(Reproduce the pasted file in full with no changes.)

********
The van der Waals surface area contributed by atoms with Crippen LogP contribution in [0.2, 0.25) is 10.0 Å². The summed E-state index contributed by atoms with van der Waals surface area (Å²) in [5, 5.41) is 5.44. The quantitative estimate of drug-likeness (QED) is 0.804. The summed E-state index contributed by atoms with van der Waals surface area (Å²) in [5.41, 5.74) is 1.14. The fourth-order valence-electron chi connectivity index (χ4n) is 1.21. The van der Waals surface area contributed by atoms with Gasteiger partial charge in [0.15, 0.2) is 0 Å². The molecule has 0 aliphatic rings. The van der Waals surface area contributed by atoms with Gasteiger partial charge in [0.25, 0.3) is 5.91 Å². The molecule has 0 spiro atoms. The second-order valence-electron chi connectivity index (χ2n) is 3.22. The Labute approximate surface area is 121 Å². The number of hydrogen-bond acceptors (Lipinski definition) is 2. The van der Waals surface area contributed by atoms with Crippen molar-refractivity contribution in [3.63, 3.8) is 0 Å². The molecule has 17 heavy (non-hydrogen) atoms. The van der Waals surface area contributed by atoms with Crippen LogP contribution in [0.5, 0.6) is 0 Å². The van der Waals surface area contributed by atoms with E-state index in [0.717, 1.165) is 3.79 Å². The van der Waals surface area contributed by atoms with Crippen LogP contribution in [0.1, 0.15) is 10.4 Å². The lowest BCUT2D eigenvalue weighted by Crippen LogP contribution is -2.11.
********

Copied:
The van der Waals surface area contributed by atoms with Crippen LogP contribution in [0.2, 0.25) is 10.0 Å². The summed E-state index contributed by atoms with van der Waals surface area (Å²) in [5, 5.41) is 5.44. The quantitative estimate of drug-likeness (QED) is 0.804. The summed E-state index contributed by atoms with van der Waals surface area (Å²) in [5.41, 5.74) is 1.14. The fourth-order valence-electron chi connectivity index (χ4n) is 1.21. The van der Waals surface area contributed by atoms with Gasteiger partial charge in [0.15, 0.2) is 0 Å². The molecule has 0 aliphatic rings. The van der Waals surface area contributed by atoms with Gasteiger partial charge in [0.25, 0.3) is 5.91 Å². The molecule has 0 spiro atoms. The second-order valence-electron chi connectivity index (χ2n) is 3.22. The Labute approximate surface area is 121 Å². The number of hydrogen-bond acceptors (Lipinski definition) is 2. The van der Waals surface area contributed by atoms with Crippen molar-refractivity contribution in [3.63, 3.8) is 0 Å². The molecule has 17 heavy (non-hydrogen) atoms. The van der Waals surface area contributed by atoms with Crippen LogP contribution in [0.5, 0.6) is 0 Å². The van der Waals surface area contributed by atoms with E-state index in [0.717, 1.165) is 3.79 Å². The van der Waals surface area contributed by atoms with Crippen LogP contribution in [0.1, 0.15) is 10.4 Å². The lowest BCUT2D eigenvalue weighted by Crippen LogP contribution is -2.11.